Brown U. Students Demand Removal of ‘White Supremacist’ Roman Statues

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Josh Edelson/AP

Students at Brown University have started a campaign that calls for the removal of campus statues of Roman emperors Caesar Augustus and Marcus Aurelius over concerns that they represent “white supremacy.”

According to a report by Campus Reform, a group of student activists at Brown University has launched a campaign to remove two statues of Roman emperors from campus.

A student group called Decolonization at Brown has argued recently that campus statues of Caesar Augustus and Marcus Aurelius should be removed from campus over their alleged promotion of domination and bigotry.

“It is not that difficult to see how a statue of (Caesar Augustus) would serve as an icon of colonial and imperial domination,” one member of the student group said. “They function not as monuments to ancient Rome, but to a set of values and political stances which existed when they were commissioned on Brown’s campus.”

In a Facebook post, the student group argued that the statues promote “colonialism and white supremacy.” They also link to a blog post that called on the university to remove the statues.

“These descriptions of the statues’ arrival leave no room for misinterpretation: the education for students at Brown—which, then, was almost exclusively white elite men—was designed to mold them according to the classical ideal of whiteness,” the blog post reads. “This ideal is the origin of the monuments, not an interpretation or argument against them.”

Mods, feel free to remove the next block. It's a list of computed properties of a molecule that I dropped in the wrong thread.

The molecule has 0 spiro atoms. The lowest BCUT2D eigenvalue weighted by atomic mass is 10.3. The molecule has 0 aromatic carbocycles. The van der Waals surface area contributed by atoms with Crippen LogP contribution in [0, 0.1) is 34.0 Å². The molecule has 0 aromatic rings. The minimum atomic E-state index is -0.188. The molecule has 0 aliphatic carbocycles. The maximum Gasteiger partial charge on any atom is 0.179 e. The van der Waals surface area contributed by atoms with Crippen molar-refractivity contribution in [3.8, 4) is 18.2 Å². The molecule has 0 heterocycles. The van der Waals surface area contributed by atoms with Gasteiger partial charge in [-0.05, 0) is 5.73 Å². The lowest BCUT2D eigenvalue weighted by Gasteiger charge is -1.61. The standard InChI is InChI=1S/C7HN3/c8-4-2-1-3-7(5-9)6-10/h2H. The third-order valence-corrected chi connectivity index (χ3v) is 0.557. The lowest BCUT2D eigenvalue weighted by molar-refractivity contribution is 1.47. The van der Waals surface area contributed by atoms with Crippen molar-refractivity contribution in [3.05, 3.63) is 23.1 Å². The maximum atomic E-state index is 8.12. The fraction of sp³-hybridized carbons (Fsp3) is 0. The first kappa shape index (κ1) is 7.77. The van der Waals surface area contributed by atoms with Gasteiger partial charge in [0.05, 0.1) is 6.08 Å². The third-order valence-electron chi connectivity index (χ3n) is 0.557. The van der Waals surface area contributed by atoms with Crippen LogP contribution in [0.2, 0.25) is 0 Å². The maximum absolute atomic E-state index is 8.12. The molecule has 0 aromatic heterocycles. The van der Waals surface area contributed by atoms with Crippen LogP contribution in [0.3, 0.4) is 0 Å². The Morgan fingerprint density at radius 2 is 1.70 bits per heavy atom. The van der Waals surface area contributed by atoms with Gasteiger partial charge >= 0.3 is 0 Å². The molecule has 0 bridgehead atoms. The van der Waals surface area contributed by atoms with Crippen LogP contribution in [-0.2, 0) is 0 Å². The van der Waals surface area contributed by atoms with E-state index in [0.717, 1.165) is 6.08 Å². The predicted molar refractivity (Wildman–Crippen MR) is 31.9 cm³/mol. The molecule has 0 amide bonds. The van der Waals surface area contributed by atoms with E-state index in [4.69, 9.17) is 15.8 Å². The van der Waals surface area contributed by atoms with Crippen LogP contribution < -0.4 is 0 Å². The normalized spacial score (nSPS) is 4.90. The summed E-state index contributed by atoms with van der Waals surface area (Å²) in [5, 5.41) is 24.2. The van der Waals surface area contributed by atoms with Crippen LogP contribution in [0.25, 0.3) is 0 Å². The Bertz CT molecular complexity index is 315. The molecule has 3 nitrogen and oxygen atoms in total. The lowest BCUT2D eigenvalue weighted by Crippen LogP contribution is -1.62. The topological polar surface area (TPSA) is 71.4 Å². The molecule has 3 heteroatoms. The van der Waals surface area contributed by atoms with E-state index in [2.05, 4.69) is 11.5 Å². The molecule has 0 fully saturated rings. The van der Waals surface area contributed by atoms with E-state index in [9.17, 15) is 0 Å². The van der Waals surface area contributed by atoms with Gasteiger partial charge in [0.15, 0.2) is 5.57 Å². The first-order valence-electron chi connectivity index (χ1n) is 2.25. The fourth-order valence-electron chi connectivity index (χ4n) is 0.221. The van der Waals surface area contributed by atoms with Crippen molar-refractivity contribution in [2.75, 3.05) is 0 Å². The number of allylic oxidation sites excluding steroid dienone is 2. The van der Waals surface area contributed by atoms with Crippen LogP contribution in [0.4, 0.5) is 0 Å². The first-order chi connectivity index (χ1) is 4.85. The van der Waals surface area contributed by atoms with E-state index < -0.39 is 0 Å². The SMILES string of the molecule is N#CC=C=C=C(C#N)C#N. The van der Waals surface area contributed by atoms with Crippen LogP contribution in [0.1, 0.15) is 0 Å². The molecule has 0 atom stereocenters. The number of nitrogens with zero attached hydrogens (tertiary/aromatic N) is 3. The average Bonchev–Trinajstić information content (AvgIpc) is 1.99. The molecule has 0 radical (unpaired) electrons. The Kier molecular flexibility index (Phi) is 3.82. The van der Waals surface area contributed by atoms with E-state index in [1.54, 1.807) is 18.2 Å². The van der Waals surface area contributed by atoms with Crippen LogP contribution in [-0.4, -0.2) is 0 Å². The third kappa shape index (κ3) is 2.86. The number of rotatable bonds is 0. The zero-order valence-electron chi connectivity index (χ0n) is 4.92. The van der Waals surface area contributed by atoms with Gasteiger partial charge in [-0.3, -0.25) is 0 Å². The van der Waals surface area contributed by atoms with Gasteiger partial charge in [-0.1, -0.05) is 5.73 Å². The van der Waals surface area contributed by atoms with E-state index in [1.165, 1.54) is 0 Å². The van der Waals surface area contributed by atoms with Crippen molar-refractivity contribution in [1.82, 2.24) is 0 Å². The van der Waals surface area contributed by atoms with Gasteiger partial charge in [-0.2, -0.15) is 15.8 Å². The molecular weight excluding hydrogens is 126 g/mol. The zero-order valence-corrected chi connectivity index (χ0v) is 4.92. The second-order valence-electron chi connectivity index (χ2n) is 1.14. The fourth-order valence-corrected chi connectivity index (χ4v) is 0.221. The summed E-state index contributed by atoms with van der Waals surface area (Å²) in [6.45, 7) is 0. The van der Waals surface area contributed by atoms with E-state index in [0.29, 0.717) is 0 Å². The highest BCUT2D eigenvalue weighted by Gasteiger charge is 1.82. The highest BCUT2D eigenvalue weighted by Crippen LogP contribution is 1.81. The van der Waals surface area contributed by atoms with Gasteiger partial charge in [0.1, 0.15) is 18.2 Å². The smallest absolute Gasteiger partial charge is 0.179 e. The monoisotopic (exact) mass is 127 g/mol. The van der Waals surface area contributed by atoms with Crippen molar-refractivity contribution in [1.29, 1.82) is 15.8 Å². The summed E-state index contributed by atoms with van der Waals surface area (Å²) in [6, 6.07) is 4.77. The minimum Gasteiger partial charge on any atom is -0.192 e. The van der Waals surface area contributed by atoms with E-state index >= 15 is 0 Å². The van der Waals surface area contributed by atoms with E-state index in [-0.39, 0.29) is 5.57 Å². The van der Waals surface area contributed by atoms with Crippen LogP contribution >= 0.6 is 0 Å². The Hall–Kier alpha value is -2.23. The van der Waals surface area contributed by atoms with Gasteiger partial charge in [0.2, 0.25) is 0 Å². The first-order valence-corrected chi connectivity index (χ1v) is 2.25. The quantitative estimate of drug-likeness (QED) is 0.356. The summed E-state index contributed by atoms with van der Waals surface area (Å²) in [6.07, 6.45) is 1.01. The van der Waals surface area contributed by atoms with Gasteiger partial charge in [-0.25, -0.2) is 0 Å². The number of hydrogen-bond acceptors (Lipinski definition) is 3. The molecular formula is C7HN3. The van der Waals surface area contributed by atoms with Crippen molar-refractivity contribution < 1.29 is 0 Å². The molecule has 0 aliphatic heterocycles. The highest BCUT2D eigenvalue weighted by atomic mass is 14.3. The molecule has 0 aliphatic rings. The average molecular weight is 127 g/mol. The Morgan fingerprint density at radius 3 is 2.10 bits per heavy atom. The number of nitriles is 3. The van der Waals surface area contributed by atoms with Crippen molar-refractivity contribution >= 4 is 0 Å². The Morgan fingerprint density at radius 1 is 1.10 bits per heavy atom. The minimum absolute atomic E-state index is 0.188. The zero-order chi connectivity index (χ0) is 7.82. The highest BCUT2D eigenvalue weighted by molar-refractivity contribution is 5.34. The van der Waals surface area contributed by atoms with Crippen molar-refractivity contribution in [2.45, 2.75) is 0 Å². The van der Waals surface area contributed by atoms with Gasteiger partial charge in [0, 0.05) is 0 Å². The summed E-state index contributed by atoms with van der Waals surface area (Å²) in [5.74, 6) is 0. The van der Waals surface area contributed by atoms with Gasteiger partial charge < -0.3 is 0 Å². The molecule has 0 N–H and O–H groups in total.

A spokesperson for the university said that administrators have not received an official proposal from the student activists that have called for a removal of the statues. The spokesperson said that they would consider the proposal to remove the statue in accordance with their standard procedures.

“The University has received no proposal regarding the removal of statues on campus,” the spokesperson said in a short statement. “If we do receive a proposal, we’d work through our established structures for considering public art on the Brown campus. Those would likely include our public art working group, which has representation from faculty, staff and students, as well as our governing board’s subcommittee on public art.”

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